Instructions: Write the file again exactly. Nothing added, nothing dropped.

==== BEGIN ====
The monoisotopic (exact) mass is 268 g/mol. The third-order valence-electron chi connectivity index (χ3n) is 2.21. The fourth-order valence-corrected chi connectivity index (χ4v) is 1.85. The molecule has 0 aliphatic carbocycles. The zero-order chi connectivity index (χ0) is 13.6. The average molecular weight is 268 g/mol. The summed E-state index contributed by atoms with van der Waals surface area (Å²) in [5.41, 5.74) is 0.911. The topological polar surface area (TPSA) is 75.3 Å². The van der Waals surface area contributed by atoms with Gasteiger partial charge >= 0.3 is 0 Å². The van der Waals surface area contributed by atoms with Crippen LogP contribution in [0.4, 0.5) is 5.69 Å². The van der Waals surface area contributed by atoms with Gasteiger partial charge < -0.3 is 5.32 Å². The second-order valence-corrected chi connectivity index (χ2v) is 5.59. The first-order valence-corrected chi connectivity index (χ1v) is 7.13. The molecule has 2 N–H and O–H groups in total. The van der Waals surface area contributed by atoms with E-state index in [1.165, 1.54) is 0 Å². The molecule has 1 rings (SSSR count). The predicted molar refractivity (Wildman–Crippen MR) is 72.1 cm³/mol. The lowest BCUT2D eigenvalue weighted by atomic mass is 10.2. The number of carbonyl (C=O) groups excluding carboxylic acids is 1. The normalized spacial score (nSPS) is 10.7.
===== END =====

The monoisotopic (exact) mass is 268 g/mol. The third-order valence-electron chi connectivity index (χ3n) is 2.21. The fourth-order valence-corrected chi connectivity index (χ4v) is 1.85. The molecule has 0 aliphatic carbocycles. The zero-order chi connectivity index (χ0) is 13.6. The average molecular weight is 268 g/mol. The summed E-state index contributed by atoms with van der Waals surface area (Å²) in [5.41, 5.74) is 0.911. The topological polar surface area (TPSA) is 75.3 Å². The van der Waals surface area contributed by atoms with Gasteiger partial charge >= 0.3 is 0 Å². The van der Waals surface area contributed by atoms with Crippen LogP contribution in [0.4, 0.5) is 5.69 Å². The van der Waals surface area contributed by atoms with Gasteiger partial charge < -0.3 is 5.32 Å². The second-order valence-corrected chi connectivity index (χ2v) is 5.59. The first-order valence-corrected chi connectivity index (χ1v) is 7.13. The molecule has 2 N–H and O–H groups in total. The van der Waals surface area contributed by atoms with E-state index in [1.165, 1.54) is 0 Å². The molecule has 1 rings (SSSR count). The predicted molar refractivity (Wildman–Crippen MR) is 72.1 cm³/mol. The lowest BCUT2D eigenvalue weighted by atomic mass is 10.2. The number of carbonyl (C=O) groups excluding carboxylic acids is 1. The normalized spacial score (nSPS) is 10.7.